OLD FILM CAMERAS: What you could do with them

By SnapSquad - July 20, 2020


You have an old film camera that’s been in a closed cabinet for aeons now. You are still holding on to it, somehow (assuming you are not just a hoarder) perhaps for sentimental reasons: you were a member of your school photo club and you always travelled everywhere with it. It’s your dad’s camera and his pictures still fill the family albums. Whatever the reason is for that camera to still be in your possession, you’d like to do something with it other than just placing it back into a box till your next big clean-up. Still, unsettled? We have put a few ideas together for you which we hope will help you in your decision. Just to be clear, the last place for a camera to end up in the rubbish bin!




CAMERA DECO

I trust you are creative enough to find a visually satisfying way to display your vintage camera in your home. Sometimes though, any one of us could do with a little looking around for different “options”. There is, of course, the obvious shelf option, closely followed by the study desk. If you only own one camera, you could also choose to hang it, casually, from the corner of a poster?

If you happen to be so lucky as to own a few vintage cameras, you can definitely indulge in being more creative with you style, playing with materials and volumes with all sorts of shelf combinations: rustic, industrial, minimalist… horizontal, vertical… up on the wall, on the floor… across a large board displayed together with lenses… individually housed inside pigeons holes… Let’s not forget how awesome a camera looks on its tripod; I am getting carried away here, visualising a 19th-century plate camera! Sigh.                                           

Who knows, once you start displaying, your family and friends may just want to surprise you with more vintage cameras as gifts?


Camera for Sale

Displaying your old camera as part of your home decor is not your taste and you are not sentimentally attached to “things”; you’d rather sell it to buy a digital camera or simply collect a bit of cash.                                                                 

The first step for you to take is to find out the actual value of your camera. Can you expect to sell it for 50 US$ or a few whooping hundreds for a rare vintage? A few online camera trading sites such as https://www.mpb.com/en-uk/ (also the US) can put you on the right trail, and of course, you can check out auction sites such as eBay and KEH https://www.keh.com/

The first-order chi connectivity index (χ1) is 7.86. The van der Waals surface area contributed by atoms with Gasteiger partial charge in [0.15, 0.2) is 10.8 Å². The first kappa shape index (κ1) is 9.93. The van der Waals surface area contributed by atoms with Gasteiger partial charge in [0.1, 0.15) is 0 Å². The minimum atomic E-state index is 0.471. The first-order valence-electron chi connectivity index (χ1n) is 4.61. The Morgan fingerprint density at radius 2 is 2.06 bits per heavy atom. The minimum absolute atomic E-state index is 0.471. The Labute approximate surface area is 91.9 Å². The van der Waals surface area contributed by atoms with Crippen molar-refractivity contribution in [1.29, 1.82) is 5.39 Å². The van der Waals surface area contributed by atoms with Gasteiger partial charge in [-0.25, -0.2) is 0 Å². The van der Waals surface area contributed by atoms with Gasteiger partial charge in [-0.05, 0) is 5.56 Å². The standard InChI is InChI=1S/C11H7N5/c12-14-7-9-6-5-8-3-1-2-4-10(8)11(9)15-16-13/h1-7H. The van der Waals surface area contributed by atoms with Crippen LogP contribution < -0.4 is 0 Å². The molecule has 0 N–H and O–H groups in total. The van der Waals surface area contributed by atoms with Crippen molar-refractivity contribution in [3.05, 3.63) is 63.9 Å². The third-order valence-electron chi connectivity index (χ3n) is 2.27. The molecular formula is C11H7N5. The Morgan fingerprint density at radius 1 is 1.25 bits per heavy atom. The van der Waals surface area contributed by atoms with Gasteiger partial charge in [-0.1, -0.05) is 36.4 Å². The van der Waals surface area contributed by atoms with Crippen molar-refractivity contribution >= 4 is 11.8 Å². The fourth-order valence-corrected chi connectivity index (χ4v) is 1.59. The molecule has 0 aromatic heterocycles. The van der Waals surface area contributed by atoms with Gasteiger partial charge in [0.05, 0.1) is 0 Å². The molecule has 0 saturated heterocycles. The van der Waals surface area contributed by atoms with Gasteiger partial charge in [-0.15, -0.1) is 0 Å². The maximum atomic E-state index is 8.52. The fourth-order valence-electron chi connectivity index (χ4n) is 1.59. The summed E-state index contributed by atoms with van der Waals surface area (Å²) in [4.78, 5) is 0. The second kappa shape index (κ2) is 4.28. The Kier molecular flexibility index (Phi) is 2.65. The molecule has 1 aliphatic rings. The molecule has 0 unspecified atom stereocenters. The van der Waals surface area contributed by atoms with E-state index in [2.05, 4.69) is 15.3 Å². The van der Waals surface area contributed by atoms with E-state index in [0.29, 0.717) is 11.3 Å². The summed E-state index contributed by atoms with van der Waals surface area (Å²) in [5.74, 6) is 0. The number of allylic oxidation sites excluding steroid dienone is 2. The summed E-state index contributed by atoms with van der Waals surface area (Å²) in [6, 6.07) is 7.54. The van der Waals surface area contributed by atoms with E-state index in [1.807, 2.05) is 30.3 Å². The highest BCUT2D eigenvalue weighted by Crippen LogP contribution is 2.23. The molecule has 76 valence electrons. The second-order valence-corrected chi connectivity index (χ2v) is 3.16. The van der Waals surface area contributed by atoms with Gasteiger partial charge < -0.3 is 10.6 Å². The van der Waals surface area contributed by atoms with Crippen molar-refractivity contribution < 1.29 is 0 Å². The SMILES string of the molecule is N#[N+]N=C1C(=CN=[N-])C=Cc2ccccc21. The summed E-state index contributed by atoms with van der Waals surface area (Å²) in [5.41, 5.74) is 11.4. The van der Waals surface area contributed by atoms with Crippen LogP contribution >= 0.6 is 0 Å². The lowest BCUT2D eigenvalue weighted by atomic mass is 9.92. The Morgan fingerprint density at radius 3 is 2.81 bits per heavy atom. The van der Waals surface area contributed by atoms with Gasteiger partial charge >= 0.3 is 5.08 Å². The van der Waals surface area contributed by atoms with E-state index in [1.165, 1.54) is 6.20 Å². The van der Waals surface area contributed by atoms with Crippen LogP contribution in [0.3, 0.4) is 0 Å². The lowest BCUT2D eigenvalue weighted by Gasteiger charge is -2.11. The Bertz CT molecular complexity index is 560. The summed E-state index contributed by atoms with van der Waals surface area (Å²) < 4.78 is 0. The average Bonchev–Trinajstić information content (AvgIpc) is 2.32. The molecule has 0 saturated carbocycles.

Lots of people are still wary of online trading and rather deal person to person. For those, you could drop an ad. at the local photo club or shop or place one in a magazine or your local paper. Interested buyers would then be able to make an appointment to meet you and look at the equipment. To trade your camera, you could check out the internet and join photo forums and clubs. You’ll be surprised to find out how many people are looking for film cameras!


Cameras for Schools

And what if you donated your camera equipment to a school or a charity? Not only will schools that offer photography as part of their art program welcome your donation for their students but some charities who organise photo tutorials will also be thrilled to have your gear. Photography may have turned digital but students still learn to develop films and see first hand how an older camera worked. Some non-profit organisations even collect cameras to be sent all over the world. They are easy to find on Google. Who knows, you may even end up with a tax deduction?


Film Camera Renaissance

If you are a photographer, even an occasional one, chances are extremely high that you will regret selling or parting from your camera. Here is the obvious happy ending for both yourself and your vintage gear: use it! You are worried about finding films? Fear not, they are still available online. There is even an actual renaissance of film photography lead by Kodak that’s bringing back black-and-white films; there is also the Ektachrome film coming back on the market. You may not want to use a film every time you’re out to take pictures but you may find it most enjoyable during holidays, for home fun projects or while travelling? You could even refresh your memory or learn from scratch how to develop your own prints with online tutorials? Digital photography is easy and we take our computer for granted when we want to edit our shots, yet, it will feel exciting to actually see the picture your took reveal itself slowly on paper as you are holding it.

Whatever fate you decide for your film camera, displaying it in your living room or your office; donating it if luck would have it to a little kid who may one day turn out to be a Magnum star photographer; selling it or going back to using it (which you could combine with displaying it), your vintage equipment is still precious and deserves love and respect, yours or a photography lover out there. a vast range 










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